Some practitioners, however, just limit the state income tax deduction on the federal return to the cost basis in the credit. The approach here is that since the purchaser has recently purchased the credit, there should be no gain on application of the tax credit as the fair market value of the credit (the property used to satisfy the liability) equals the basis of the recently purchased credit. The IRS has stated that use of the tax credit is treated as a transfer of property to the state.[x]
Accordingly, the amount of the state tax payment should be based on the fair market value of the property transferred to the state, which in the case of a recently purchased credit, would be the purchase price. The use, by the IRS, of the face amount of the tax credit as the amount realized may be incorrect, as: (1) the face amount of the tax credit does not reflect the fair market value of the property used to satisfy the liability; and (2) the reduction in state income tax liability on account of the use of the tax credit is not an accession to wealth. Under this approach, the taxpayer would merely deduct the amount that they paid for the tax credits on Schedule A as this is the fair market value of the tax credit.[xi]
As an example, assume a taxpayer purchases $10,000 of tax credits for 89 cents for each dollar of credit and applies those credits on their Virginia return. Under the IRS position, the taxpayer would claim the full $10,000 as a deduction on Schedule A on their federal return, and report a capital gain of $1,100 on Schedule D of the return. It is also important to note that even if there is gain recognition at the federal level, the buyer would be able to further reduce their Virginia taxable income due to the inclusion.[xii]
Under the alternative approach discussed above, the taxpayer would claim a Schedule A deduction of $8,900, and no gain on Schedule D.[xiii]
Virginia Land Preservation Tax Credits provide the opportunity for Virginia taxpayers to save on their Virginia income taxes, while supporting a worthy state program of land conservation. The purchase of such credits provide interesting planning opportunities for tax practitioners and their clients. In addition, the purchase of tax credits may enable a taxpayer to avoid a Virginia underpayment penalty, where the taxpayer has insufficient estimated tax payments or withholding for the yea.[xiv]
Keith C. Troxell is a member of Virginia Easement Exchange, L.L.C. (www.virginiataxcredit.com
) and has brokered tax credits for landowners to Virginia taxpayers since 2003.
Rulings of the Tax Commissioner, P.D. 03-12 (February 27, 2003) and P.D. 03-13 (March 4, 2003).
Ruling of the Tax Commissioner, P.D. 05-136 (August 10, 2005). Each member of a consolidated group filing a consolidated return may purchase up to $20,000 of tax credit and claim such credit on the consolidated return. See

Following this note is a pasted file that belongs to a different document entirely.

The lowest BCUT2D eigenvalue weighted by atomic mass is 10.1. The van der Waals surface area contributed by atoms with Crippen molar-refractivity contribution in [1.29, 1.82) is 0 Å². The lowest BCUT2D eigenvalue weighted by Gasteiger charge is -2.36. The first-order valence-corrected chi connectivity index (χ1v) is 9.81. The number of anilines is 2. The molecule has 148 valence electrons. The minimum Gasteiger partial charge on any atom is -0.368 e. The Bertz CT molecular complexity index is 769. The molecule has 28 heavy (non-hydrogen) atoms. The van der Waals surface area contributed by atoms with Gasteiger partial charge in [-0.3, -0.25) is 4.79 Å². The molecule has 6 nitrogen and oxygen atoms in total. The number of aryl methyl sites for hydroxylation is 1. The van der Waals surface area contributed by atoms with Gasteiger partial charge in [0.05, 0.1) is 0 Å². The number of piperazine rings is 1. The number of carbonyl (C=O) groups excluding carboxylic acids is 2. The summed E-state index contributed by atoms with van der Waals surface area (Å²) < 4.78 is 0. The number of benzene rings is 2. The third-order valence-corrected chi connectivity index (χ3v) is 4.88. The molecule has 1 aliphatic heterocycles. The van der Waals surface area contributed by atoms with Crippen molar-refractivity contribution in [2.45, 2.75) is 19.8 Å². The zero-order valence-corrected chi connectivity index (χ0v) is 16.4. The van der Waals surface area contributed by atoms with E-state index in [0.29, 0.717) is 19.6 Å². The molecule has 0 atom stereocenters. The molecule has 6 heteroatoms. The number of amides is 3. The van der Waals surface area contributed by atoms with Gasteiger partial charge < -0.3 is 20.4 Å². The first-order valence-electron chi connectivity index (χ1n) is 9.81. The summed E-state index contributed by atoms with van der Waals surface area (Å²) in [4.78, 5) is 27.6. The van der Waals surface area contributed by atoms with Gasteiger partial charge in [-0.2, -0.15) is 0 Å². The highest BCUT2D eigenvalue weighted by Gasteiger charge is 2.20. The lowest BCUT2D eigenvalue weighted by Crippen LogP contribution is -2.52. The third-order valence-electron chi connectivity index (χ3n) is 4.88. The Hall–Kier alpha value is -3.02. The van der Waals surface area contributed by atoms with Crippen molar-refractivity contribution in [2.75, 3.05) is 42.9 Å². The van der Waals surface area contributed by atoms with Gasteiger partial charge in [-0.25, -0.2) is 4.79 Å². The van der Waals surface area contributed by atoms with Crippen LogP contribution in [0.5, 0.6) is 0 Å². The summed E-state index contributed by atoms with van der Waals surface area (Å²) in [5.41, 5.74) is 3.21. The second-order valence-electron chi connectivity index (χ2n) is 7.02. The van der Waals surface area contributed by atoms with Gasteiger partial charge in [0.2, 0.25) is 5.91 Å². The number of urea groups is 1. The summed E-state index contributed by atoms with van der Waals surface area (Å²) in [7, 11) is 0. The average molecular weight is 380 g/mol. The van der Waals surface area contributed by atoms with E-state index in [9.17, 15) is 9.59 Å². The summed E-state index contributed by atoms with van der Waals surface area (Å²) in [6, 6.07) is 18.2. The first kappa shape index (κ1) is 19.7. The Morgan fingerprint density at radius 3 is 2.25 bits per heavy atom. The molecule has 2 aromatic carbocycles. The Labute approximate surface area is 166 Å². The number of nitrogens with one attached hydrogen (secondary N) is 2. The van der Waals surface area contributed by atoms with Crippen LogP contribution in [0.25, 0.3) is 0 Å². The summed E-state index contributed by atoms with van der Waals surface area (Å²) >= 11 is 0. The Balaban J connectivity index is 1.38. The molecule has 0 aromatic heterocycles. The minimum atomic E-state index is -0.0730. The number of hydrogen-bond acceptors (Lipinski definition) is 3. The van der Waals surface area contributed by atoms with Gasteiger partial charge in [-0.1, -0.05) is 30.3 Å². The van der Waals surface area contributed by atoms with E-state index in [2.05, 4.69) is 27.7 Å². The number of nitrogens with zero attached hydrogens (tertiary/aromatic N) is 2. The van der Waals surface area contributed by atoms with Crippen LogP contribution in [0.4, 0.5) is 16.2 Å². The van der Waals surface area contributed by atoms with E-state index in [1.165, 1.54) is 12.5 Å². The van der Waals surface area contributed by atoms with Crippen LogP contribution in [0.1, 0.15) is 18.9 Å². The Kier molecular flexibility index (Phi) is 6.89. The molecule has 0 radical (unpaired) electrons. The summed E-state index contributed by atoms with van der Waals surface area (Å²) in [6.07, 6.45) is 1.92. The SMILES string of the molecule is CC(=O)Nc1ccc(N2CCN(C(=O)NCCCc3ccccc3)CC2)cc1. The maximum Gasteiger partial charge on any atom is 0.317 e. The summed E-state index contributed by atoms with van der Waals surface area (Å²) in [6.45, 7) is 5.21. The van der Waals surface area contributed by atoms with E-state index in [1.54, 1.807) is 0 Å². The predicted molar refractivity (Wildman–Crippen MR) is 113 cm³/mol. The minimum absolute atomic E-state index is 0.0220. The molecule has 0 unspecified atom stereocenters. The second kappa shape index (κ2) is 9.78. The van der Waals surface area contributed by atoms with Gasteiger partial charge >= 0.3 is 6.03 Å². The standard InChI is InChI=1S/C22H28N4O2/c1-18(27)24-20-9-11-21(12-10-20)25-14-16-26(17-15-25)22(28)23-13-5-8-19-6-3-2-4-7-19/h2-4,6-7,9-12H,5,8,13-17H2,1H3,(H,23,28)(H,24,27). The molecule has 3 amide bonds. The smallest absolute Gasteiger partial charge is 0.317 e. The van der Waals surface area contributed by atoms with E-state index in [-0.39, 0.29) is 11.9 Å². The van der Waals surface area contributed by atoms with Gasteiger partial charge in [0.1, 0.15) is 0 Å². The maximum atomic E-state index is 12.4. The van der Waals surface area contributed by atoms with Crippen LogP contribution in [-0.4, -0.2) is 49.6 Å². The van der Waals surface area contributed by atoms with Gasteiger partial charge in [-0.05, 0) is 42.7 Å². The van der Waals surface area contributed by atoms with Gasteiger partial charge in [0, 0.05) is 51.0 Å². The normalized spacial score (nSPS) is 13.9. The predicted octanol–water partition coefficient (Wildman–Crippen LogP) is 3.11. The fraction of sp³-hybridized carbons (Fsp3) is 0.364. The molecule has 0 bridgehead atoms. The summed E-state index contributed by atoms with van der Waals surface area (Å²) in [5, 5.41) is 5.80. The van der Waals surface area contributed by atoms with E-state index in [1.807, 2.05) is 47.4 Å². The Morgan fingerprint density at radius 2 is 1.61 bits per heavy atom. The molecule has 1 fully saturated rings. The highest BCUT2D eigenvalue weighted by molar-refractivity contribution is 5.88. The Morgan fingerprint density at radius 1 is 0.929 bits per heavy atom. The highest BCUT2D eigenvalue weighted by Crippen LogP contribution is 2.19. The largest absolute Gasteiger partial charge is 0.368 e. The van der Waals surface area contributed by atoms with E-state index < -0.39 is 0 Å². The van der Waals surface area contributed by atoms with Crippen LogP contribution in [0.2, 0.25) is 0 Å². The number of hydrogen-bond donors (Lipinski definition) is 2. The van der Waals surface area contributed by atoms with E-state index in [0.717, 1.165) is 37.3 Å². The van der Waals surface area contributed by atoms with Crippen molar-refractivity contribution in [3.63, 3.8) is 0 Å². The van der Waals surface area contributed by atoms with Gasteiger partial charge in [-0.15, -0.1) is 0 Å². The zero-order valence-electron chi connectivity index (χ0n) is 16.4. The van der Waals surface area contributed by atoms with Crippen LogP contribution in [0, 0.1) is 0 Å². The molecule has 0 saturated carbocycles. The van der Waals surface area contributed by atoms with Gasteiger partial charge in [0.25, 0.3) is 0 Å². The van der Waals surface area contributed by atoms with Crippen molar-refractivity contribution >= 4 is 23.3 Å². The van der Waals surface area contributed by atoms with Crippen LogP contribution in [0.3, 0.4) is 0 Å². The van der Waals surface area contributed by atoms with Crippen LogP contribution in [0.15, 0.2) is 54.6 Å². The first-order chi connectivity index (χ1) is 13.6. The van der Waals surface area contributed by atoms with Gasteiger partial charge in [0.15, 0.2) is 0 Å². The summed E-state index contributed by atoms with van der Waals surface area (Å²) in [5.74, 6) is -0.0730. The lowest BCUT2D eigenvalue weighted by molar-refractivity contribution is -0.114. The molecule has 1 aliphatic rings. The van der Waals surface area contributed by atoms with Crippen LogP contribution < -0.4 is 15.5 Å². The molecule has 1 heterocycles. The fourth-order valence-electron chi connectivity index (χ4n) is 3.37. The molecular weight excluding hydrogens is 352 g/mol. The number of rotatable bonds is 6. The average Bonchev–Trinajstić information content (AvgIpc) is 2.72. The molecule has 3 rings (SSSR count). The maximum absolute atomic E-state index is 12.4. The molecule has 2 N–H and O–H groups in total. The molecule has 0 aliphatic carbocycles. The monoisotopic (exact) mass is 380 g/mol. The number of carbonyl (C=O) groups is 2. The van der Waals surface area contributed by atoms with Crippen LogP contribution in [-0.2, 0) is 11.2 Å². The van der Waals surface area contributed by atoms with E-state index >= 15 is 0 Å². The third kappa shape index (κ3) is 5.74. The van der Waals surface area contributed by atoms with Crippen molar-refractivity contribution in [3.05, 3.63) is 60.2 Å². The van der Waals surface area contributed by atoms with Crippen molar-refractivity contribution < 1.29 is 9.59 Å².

Ruling of the Tax Commissioner, P.D. 07-131 (August 17, 2007). Excess credit purchased may be carried forward. Va. Code Ann. § 58.1-512(D)(5)(b). See also
Ruling of the Tax Commissioner, P.D. 04-119 (September 15, 2004); and Virginia Attorney General’s Opinion, P.D. 02-094 (November 19, 2002).
PLR 200126005 (June 29, 2001).
Chief Counsel Advisory 200238041 (July 24, 2002), Chief Counsel Advisory 200704028 (January 26, 2007), Chief Counsel Advisory 200704030 (January 26, 2007).
Rulings of the Tax Commissioner, P.D. 03-12 (February 27, 2003) and P.D. 03-13 (March 4, 2003).
[vii] See Mitchell v. Commissioner
, T.C. Memo. 1983-155 (“A taxpayer on the cash basis may deduct state and local income taxes only during the year in which such taxes are paid to the taxing authority.”) and Rev. Rul. 71-190, 1971-1 C.B. 70 (advance tax payments of state income taxes made pursuant to specific provisions of state law authorizing such payments, constituted deductible items).
TAM 9303003 (October 6, 1992) and Rulings of the Tax Commissioner, P.D. 03-12 (February 27, 2003) and P.D. 03-13 (March 4, 2003). See also
Form 760 and Form 760C and the instructions.
Chief Counsel Advisory 200238041 (July 24, 2002); Chief Counsel Advisory 200704028 (January 26, 2007), and Chief Counsel Advisory 200704030 (January 26, 2007). These rulings cited Rev. Rul. 86-117, 1986-2 C. B. 157 as support for the position.
Rev. Rul. 86-117, 1986-2 C. B. 157.
Rev. Rul. 79-315, 1972-2 C.B. 27 (Holding (3) Iowa tax rebate used to reduce income tax was not income and is not deductible), Tempel v. Commissioner
, 136 T.C. 341, 350 (2011) (“a reduction in a tax liability is not an accession to wealth. Consequently, a taxpayer who has more section 164 deductions has not received any income.”), and Snyder v. United States
, 894 F.2d 1337 (6th Cir. 1990) (reduction in state taxes is not “income” from the state). Of course, these cases and rulings apply to the original issuance and use of the credit by the initial holder, and not a subsequent transferee. It is also important to note that even if there is gain recognition at the federal level, the buyer would be able to further reduce their Virginia taxable income due to the inclusion. Va. Code Ann. § 58.1-513(E).
Va. Code Ann. § 58.1-513(E).
This simplified example does not consider AMT
Form 760 and Form 760C and the instructions, wherein the application of the tax credit on the return is treated as a payment by the Virginia Department of Taxation for the year purchased.and SALT limitation issues.